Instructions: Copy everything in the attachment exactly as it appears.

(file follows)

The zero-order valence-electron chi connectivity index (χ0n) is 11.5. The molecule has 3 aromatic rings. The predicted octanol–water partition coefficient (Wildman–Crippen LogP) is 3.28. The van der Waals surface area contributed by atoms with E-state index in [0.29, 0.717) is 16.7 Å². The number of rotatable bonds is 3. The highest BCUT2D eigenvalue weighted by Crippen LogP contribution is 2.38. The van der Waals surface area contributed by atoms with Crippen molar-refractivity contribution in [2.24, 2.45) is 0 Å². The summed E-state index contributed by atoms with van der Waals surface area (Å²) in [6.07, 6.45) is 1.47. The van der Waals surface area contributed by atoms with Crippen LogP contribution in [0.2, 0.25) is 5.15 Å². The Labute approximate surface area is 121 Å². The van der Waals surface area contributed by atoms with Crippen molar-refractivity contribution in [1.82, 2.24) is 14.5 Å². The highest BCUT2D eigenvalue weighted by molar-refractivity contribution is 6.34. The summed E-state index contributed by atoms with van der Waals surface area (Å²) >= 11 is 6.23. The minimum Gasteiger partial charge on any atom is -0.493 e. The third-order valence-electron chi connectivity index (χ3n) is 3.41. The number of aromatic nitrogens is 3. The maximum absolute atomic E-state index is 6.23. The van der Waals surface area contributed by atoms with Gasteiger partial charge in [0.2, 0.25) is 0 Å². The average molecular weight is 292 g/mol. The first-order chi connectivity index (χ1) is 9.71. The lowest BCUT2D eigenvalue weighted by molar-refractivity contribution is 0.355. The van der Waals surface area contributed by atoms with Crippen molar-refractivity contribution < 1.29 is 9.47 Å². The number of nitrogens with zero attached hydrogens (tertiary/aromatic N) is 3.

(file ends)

The zero-order valence-electron chi connectivity index (χ0n) is 11.5. The molecule has 3 aromatic rings. The predicted octanol–water partition coefficient (Wildman–Crippen LogP) is 3.28. The van der Waals surface area contributed by atoms with E-state index in [0.29, 0.717) is 16.7 Å². The number of rotatable bonds is 3. The highest BCUT2D eigenvalue weighted by Crippen LogP contribution is 2.38. The van der Waals surface area contributed by atoms with Crippen molar-refractivity contribution in [2.24, 2.45) is 0 Å². The summed E-state index contributed by atoms with van der Waals surface area (Å²) in [6.07, 6.45) is 1.47. The van der Waals surface area contributed by atoms with Crippen LogP contribution in [0.2, 0.25) is 5.15 Å². The Labute approximate surface area is 121 Å². The van der Waals surface area contributed by atoms with Crippen molar-refractivity contribution in [1.82, 2.24) is 14.5 Å². The highest BCUT2D eigenvalue weighted by molar-refractivity contribution is 6.34. The summed E-state index contributed by atoms with van der Waals surface area (Å²) >= 11 is 6.23. The minimum Gasteiger partial charge on any atom is -0.493 e. The third-order valence-electron chi connectivity index (χ3n) is 3.41. The number of aromatic nitrogens is 3. The maximum absolute atomic E-state index is 6.23. The van der Waals surface area contributed by atoms with Gasteiger partial charge in [0.2, 0.25) is 0 Å². The average molecular weight is 292 g/mol. The first-order chi connectivity index (χ1) is 9.71. The lowest BCUT2D eigenvalue weighted by molar-refractivity contribution is 0.355. The van der Waals surface area contributed by atoms with Crippen molar-refractivity contribution < 1.29 is 9.47 Å². The number of nitrogens with zero attached hydrogens (tertiary/aromatic N) is 3.